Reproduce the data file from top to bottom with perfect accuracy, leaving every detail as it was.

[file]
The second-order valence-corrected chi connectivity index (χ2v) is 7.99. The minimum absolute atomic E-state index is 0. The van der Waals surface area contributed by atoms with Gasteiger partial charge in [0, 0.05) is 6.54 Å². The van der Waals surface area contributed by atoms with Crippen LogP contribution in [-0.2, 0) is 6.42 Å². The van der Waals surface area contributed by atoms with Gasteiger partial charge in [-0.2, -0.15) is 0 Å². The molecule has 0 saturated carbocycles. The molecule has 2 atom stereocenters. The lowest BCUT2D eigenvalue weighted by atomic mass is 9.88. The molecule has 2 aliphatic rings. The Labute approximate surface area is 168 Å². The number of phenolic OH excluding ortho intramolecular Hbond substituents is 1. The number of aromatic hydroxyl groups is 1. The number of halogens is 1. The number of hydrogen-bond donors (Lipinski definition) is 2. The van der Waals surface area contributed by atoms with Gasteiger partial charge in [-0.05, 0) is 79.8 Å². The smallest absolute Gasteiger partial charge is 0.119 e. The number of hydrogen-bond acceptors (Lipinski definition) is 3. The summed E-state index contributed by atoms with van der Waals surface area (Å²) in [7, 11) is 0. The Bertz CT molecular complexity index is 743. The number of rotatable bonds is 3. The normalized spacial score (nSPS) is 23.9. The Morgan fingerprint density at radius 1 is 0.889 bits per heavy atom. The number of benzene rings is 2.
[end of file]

The second-order valence-corrected chi connectivity index (χ2v) is 7.99. The minimum absolute atomic E-state index is 0. The van der Waals surface area contributed by atoms with Gasteiger partial charge in [0, 0.05) is 6.54 Å². The van der Waals surface area contributed by atoms with Crippen LogP contribution in [-0.2, 0) is 6.42 Å². The van der Waals surface area contributed by atoms with Gasteiger partial charge in [-0.2, -0.15) is 0 Å². The molecule has 0 saturated carbocycles. The molecule has 2 atom stereocenters. The lowest BCUT2D eigenvalue weighted by atomic mass is 9.88. The molecule has 2 aliphatic rings. The Labute approximate surface area is 168 Å². The number of phenolic OH excluding ortho intramolecular Hbond substituents is 1. The number of aromatic hydroxyl groups is 1. The number of halogens is 1. The number of hydrogen-bond donors (Lipinski definition) is 2. The van der Waals surface area contributed by atoms with Gasteiger partial charge in [-0.05, 0) is 79.8 Å². The smallest absolute Gasteiger partial charge is 0.119 e. The number of hydrogen-bond acceptors (Lipinski definition) is 3. The summed E-state index contributed by atoms with van der Waals surface area (Å²) in [7, 11) is 0. The Bertz CT molecular complexity index is 743. The number of rotatable bonds is 3. The normalized spacial score (nSPS) is 23.9. The Morgan fingerprint density at radius 1 is 0.889 bits per heavy atom. The number of benzene rings is 2.